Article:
The gun prohibitionists are already saying that blood will run in the streets when the Illinois General Assembly crafts some form of concealed carry legislation in accordance with today’s ruling by Judge Richard Posner of the 7th Circuit Court of Appeals.
“As the dissenting opinion points out, the two judges who threw out
Illinois’ law did not take account of the danger to the public from
stray bullets, and they ignored the Illinois legislature’s determination
that carrying weapons has been shown to escalate violence,” said Lee
Goodman, an organizer with the Stop Concealed Carry Coalition.
If Lee had taken the time to examine the graphic below, he would see that there is no positive correlation between less-restrictive (legal) carry (shall issue and constitutional issue) and increased violent crime. Let’s face it – Chicago already has concealed carry by thugs and criminals. The only ones prohibited from protecting themselves are honest, law-abiding citizens.
This was originally posted on Dec. 21, 2011.
In October, I posted a graphic developed by Rob Vance that showed the progress in the growth of firearms carry rights from 1986 through 2011 as a percentage of the U.S. population. In 1986, 90% of the U.S. population lived in states that severely restricted carry rights or had none at all. Today, over two-thirds of Americans live in states with either shall-issue carry or constitutional carry. The conclusion was that shall-issue is the new norm.
Recently, the FBI released its Uniform Crime Reports statistics. Rob generated a new graph plotting these violent crime rates against the growth of less-restrictive firearm carry rights over the period of 1986 through 2011.
The data used to generate this graph is available here in Google documents. As I said in the original post, unlike the gun prohibitionists, we publish our data for the world to see. The data used comes from three sources: the FBI Uniform Crime Reports, the U.S. Census, and www.gun-nuttery.com/rtc.php which tracked the changes in carry laws over time.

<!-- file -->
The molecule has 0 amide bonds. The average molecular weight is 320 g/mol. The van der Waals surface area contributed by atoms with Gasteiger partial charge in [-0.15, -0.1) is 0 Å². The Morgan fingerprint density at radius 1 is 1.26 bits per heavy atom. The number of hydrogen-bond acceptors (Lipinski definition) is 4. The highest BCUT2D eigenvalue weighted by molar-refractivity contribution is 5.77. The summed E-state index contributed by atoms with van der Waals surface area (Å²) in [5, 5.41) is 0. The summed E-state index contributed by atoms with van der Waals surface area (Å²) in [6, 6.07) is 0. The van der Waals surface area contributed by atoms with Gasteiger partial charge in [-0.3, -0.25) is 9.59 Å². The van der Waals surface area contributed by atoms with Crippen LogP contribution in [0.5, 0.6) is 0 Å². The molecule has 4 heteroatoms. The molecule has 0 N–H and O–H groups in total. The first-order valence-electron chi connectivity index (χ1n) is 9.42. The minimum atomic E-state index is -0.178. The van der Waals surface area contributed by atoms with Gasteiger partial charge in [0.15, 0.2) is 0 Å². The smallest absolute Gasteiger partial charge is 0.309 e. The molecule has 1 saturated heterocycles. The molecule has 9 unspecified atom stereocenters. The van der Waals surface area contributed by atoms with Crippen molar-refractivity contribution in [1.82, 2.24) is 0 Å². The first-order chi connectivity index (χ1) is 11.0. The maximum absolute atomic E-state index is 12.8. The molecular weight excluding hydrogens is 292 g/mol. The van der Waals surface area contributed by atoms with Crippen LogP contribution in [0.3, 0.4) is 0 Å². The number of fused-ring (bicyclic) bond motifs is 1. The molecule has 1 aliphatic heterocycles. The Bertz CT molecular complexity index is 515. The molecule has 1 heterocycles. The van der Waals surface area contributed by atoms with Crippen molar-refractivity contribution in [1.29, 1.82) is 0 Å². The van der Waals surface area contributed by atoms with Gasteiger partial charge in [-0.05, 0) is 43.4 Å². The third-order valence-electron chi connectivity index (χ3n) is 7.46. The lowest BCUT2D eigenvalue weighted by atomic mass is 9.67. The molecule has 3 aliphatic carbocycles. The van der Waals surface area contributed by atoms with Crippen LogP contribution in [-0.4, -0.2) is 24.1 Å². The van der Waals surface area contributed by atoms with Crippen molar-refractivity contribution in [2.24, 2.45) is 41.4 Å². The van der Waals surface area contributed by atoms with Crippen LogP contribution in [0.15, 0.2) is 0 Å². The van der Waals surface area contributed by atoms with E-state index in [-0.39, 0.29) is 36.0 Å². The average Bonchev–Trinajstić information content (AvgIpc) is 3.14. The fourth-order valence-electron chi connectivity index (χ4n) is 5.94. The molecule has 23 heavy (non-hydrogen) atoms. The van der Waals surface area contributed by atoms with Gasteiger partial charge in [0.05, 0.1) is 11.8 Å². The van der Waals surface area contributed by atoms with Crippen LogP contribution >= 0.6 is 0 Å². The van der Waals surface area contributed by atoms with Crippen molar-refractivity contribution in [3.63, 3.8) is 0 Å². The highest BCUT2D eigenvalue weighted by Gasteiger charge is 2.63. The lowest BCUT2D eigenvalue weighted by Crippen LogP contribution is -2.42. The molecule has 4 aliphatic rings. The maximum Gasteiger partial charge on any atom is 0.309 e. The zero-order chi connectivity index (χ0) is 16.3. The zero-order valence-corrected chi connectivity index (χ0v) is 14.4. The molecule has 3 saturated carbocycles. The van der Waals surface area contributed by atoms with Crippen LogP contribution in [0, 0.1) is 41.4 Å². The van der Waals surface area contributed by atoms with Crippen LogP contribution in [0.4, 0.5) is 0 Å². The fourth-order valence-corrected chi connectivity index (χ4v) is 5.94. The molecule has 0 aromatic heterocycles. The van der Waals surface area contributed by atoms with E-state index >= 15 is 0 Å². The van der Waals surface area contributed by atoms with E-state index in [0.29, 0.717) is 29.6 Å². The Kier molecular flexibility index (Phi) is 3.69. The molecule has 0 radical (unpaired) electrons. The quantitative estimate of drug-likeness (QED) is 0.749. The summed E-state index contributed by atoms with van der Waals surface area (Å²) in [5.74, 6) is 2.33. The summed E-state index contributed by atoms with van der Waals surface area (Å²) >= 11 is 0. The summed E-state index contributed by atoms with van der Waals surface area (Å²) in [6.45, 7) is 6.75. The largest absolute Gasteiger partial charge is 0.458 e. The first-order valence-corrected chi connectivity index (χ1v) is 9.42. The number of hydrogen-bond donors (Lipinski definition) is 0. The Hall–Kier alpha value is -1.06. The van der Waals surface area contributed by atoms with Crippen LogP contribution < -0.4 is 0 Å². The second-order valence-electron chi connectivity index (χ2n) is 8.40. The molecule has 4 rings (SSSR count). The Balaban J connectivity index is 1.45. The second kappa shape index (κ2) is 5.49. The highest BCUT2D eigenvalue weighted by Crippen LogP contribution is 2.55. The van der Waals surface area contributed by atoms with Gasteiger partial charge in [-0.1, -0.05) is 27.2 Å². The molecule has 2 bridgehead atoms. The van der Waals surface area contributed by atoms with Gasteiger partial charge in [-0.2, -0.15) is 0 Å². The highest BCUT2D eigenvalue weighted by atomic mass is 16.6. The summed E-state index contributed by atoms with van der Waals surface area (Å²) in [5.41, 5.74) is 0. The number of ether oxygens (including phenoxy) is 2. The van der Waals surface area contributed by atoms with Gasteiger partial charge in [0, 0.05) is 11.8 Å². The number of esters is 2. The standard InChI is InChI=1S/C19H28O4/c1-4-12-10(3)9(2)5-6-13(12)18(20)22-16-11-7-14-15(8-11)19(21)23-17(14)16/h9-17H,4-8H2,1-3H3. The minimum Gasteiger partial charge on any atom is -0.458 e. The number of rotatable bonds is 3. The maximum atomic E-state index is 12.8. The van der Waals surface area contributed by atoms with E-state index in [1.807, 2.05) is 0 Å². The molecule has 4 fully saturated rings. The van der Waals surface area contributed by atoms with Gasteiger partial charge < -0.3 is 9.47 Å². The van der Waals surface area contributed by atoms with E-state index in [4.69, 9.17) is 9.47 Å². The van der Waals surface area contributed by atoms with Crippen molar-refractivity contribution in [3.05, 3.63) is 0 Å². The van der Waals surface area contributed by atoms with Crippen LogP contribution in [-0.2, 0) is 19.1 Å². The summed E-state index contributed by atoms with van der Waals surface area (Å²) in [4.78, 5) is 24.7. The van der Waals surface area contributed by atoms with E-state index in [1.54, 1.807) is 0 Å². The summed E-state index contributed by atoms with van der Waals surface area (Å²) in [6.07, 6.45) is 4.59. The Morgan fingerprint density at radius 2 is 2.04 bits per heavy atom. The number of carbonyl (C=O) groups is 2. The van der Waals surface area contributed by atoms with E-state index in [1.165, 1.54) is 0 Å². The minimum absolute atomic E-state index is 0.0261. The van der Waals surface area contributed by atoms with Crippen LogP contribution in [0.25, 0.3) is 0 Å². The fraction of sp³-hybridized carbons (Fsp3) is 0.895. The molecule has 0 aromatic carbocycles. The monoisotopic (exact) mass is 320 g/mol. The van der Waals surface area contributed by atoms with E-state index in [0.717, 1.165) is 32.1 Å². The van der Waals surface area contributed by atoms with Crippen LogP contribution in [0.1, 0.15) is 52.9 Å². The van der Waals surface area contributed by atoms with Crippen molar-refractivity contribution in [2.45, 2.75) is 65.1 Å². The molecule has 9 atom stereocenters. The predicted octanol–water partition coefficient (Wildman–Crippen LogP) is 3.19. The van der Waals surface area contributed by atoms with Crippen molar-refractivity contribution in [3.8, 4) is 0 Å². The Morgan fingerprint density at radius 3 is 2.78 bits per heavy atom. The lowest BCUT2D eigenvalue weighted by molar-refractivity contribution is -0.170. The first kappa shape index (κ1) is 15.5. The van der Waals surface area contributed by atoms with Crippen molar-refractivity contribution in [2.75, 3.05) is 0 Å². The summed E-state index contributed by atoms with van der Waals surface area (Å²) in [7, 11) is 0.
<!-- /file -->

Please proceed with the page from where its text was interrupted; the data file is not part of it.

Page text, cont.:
Rob had the following conclusions after examining the data:
Violent crime is a complex issue, but national data is clear that there is no positive correlation between liberalized concealed carry laws and increased violent crime.
The “blood in the streets” or “Wild West” scenarios just don’t play out. To be fair, state level data is highly variable, so some caution needs to be exercised in drawing conclusions.
Rob is very explicit that there is no positive correlation between violent crime and liberalized carry laws rather than a proven negative correlation. He feels that it will take more rigorous statistical analysis before this negative correlation could be said to be proven.
The results here are reinforced by the study done by Linoge at Walls of the City which compared violent crime rates and firearm ownership. In that study, Linoge did find a relatively strong negative (-0.605) correlation between violent crime and firearm ownership.
While violent crime did not go down as sharply as the progress in carry rights rose, one thing that needs to be kept in mind is that while shall-issue may be the new norm that right is not extended to all locations. Bars, restaurants, government buildings, post offices, and many parks are still off-limits to concealed carry. I think this will become the next battleground for concealed carry. Interestingly enough, restrictive states like California actually have fewer restrictions on where one may carry.
As an example of the battle for fewer restricted locations, one need look no further than here in North Carolina. This session of the General Assembly changed the law concerning concealed carry in state, municipal, and county parks. It is now allowed everywhere with the exception of a local opt-out for “recreational facilities”. As might be expected, some locales are trying to push the limit on what is considered a recreation facility far beyond what was intended by the General Assembly.
Shall-issue may be the new norm but the fight will continue.
NOTE: If you click on the graphic, you can view it in its full original size.